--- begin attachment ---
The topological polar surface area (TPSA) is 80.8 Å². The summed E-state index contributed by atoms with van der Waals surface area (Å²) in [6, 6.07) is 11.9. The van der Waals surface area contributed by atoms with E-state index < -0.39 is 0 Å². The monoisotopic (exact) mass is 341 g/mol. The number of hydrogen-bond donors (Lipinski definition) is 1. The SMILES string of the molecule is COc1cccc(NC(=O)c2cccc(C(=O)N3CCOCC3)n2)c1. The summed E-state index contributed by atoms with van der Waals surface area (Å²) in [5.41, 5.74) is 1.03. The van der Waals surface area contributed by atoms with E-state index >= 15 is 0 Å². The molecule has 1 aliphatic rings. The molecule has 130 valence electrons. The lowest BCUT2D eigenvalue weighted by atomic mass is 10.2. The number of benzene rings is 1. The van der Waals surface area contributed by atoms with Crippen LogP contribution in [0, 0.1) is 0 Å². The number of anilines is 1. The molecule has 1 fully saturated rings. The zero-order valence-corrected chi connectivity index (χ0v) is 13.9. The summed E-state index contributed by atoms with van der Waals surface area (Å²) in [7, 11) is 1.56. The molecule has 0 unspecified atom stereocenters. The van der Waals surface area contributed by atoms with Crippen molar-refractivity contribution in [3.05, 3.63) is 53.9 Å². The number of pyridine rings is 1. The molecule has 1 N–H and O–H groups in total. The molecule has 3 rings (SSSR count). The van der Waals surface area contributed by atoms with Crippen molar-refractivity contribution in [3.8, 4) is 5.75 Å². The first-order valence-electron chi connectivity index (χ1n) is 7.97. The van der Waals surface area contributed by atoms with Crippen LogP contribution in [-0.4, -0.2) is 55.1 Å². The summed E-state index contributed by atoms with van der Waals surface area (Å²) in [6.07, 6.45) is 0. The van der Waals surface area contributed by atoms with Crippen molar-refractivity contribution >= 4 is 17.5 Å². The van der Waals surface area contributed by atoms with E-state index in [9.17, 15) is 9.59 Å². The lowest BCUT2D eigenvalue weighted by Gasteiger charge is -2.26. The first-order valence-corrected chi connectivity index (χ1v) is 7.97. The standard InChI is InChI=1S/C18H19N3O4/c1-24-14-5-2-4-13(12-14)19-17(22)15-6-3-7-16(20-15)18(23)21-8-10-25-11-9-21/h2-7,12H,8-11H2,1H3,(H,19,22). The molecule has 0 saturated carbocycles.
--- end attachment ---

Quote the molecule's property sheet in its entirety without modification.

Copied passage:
The topological polar surface area (TPSA) is 80.8 Å². The summed E-state index contributed by atoms with van der Waals surface area (Å²) in [6, 6.07) is 11.9. The van der Waals surface area contributed by atoms with E-state index < -0.39 is 0 Å². The monoisotopic (exact) mass is 341 g/mol. The number of hydrogen-bond donors (Lipinski definition) is 1. The SMILES string of the molecule is COc1cccc(NC(=O)c2cccc(C(=O)N3CCOCC3)n2)c1. The summed E-state index contributed by atoms with van der Waals surface area (Å²) in [5.41, 5.74) is 1.03. The van der Waals surface area contributed by atoms with E-state index >= 15 is 0 Å². The molecule has 1 aliphatic rings. The molecule has 130 valence electrons. The lowest BCUT2D eigenvalue weighted by atomic mass is 10.2. The number of benzene rings is 1. The van der Waals surface area contributed by atoms with Crippen LogP contribution in [0, 0.1) is 0 Å². The number of anilines is 1. The molecule has 1 fully saturated rings. The zero-order valence-corrected chi connectivity index (χ0v) is 13.9. The summed E-state index contributed by atoms with van der Waals surface area (Å²) in [7, 11) is 1.56. The molecule has 0 unspecified atom stereocenters. The van der Waals surface area contributed by atoms with Crippen molar-refractivity contribution in [3.05, 3.63) is 53.9 Å². The number of pyridine rings is 1. The molecule has 1 N–H and O–H groups in total. The molecule has 3 rings (SSSR count). The van der Waals surface area contributed by atoms with Crippen molar-refractivity contribution in [3.8, 4) is 5.75 Å². The first-order valence-electron chi connectivity index (χ1n) is 7.97. The van der Waals surface area contributed by atoms with Crippen LogP contribution in [-0.4, -0.2) is 55.1 Å². The summed E-state index contributed by atoms with van der Waals surface area (Å²) in [6.07, 6.45) is 0. The van der Waals surface area contributed by atoms with Crippen molar-refractivity contribution >= 4 is 17.5 Å². The van der Waals surface area contributed by atoms with E-state index in [9.17, 15) is 9.59 Å². The lowest BCUT2D eigenvalue weighted by Gasteiger charge is -2.26. The first-order valence-corrected chi connectivity index (χ1v) is 7.97. The standard InChI is InChI=1S/C18H19N3O4/c1-24-14-5-2-4-13(12-14)19-17(22)15-6-3-7-16(20-15)18(23)21-8-10-25-11-9-21/h2-7,12H,8-11H2,1H3,(H,19,22). The molecule has 0 saturated carbocycles.